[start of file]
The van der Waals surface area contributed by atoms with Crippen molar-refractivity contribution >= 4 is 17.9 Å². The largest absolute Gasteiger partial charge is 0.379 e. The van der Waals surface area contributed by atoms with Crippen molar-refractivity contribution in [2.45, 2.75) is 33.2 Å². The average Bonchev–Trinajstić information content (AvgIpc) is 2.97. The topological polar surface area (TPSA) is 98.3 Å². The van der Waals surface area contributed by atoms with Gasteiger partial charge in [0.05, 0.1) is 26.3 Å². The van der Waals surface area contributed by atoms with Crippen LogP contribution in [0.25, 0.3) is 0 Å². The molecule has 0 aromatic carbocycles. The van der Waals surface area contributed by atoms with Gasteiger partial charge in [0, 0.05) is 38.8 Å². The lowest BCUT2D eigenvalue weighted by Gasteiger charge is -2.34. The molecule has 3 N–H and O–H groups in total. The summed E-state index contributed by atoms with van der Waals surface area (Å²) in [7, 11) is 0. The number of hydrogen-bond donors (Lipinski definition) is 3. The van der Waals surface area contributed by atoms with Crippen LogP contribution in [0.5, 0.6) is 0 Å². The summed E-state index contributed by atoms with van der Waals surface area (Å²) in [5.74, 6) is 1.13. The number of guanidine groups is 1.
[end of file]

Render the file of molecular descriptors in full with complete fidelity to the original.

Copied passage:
The van der Waals surface area contributed by atoms with Crippen molar-refractivity contribution >= 4 is 17.9 Å². The largest absolute Gasteiger partial charge is 0.379 e. The van der Waals surface area contributed by atoms with Crippen molar-refractivity contribution in [2.45, 2.75) is 33.2 Å². The average Bonchev–Trinajstić information content (AvgIpc) is 2.97. The topological polar surface area (TPSA) is 98.3 Å². The van der Waals surface area contributed by atoms with Gasteiger partial charge in [0.05, 0.1) is 26.3 Å². The van der Waals surface area contributed by atoms with Crippen LogP contribution in [0.25, 0.3) is 0 Å². The molecule has 0 aromatic carbocycles. The van der Waals surface area contributed by atoms with Gasteiger partial charge in [0, 0.05) is 38.8 Å². The lowest BCUT2D eigenvalue weighted by Gasteiger charge is -2.34. The molecule has 3 N–H and O–H groups in total. The summed E-state index contributed by atoms with van der Waals surface area (Å²) in [7, 11) is 0. The number of hydrogen-bond donors (Lipinski definition) is 3. The van der Waals surface area contributed by atoms with Crippen LogP contribution in [0.5, 0.6) is 0 Å². The summed E-state index contributed by atoms with van der Waals surface area (Å²) in [5.74, 6) is 1.13. The number of guanidine groups is 1.